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Tesla Motors is currently being investigated for two separate crashes that involved its self-driving cars.
The first crash, which occurred on May 7 in central Florida, is theorized to be the first fatality in a self-driving car, according to TechCrunch.
The Tesla customer who died was a man named Joshua Brown, who the company describes as a “friend to Tesla and the broader EV community” in its blog post. Brown, of Canton, Ohio, was allegedly an avid Tesla Autopilot user and filmed many videos of the tech on his YouTube page, according to Forbes magazine.
Tesla said that the Autopilot sensor could not differentiate between the white side of the 18-wheel truck that Brown’s car hit and the brightly-lit sky, so the brakes were not applied. New reports also seem to suggest that Brown was watching a movie on his laptop before the crash, according to Slate.
The car manufacturer admitted that it was under investigation by the National Highway Traffic Safety Administration for the event.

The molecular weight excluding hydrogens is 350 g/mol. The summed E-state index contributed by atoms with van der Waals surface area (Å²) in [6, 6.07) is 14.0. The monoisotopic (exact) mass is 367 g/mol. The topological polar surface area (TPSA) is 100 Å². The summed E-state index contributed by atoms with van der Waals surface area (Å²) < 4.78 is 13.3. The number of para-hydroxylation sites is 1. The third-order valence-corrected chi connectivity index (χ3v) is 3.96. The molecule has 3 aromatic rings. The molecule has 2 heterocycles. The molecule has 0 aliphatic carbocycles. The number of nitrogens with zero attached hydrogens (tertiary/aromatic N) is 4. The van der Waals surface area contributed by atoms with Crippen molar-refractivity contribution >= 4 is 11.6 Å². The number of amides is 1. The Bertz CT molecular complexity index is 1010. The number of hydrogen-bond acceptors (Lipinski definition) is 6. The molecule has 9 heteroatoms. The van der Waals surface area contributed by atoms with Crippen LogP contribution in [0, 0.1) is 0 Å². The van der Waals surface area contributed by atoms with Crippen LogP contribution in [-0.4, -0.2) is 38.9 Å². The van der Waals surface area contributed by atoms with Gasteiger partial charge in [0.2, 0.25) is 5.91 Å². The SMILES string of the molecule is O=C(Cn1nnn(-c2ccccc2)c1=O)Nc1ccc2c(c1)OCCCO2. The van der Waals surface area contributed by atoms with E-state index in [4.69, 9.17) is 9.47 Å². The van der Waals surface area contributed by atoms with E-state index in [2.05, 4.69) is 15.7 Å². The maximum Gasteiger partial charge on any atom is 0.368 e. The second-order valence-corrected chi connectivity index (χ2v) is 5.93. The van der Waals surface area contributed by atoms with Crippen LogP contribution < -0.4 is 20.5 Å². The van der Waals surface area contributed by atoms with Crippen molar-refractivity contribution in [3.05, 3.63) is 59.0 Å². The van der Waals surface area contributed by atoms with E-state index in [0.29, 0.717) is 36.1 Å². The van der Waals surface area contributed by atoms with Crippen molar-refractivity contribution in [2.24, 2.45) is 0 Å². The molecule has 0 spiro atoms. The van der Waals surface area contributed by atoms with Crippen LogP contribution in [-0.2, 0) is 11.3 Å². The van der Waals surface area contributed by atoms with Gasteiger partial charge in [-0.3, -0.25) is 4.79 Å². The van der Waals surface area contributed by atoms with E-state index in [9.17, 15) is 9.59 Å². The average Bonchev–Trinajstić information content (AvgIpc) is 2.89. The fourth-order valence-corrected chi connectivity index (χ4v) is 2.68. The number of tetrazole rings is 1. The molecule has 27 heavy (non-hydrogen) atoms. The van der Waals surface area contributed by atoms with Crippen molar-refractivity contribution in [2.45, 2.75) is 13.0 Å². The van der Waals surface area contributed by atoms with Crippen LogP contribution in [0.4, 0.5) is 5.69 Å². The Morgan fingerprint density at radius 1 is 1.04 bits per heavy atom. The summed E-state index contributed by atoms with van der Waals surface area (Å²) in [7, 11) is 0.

And now, Tesla seems to be under investigation by the NHTSA for a separate car crash that occurred on July 1, according to a tweet by CNBC.
Albert Scaglione and his son-in-law, Tim Yanke, survived Friday’s car crash, which happened just outside of Pittsburgh, according to the Detroit Free Press.
Scaglione allegedly activated the Autopilot feature prior to the crash, the Detroit Free Press reported.
Tesla described the first crash as an anomaly — and the first known death in over 130 million miles of Autopilot-driven cars, according to Forbes.
The car manufacturer said that it disables Autopilot by default, and the system “requires explicit acknowledgement” that it is a new tech in beta testing before it can be enabled, Tesla wrote in a blog post.
But whether the crashes were flukes — or some combination of system and user error — there’s no denying that both incidents have cast a spotlight on the safety and efficiency of self-driving cars.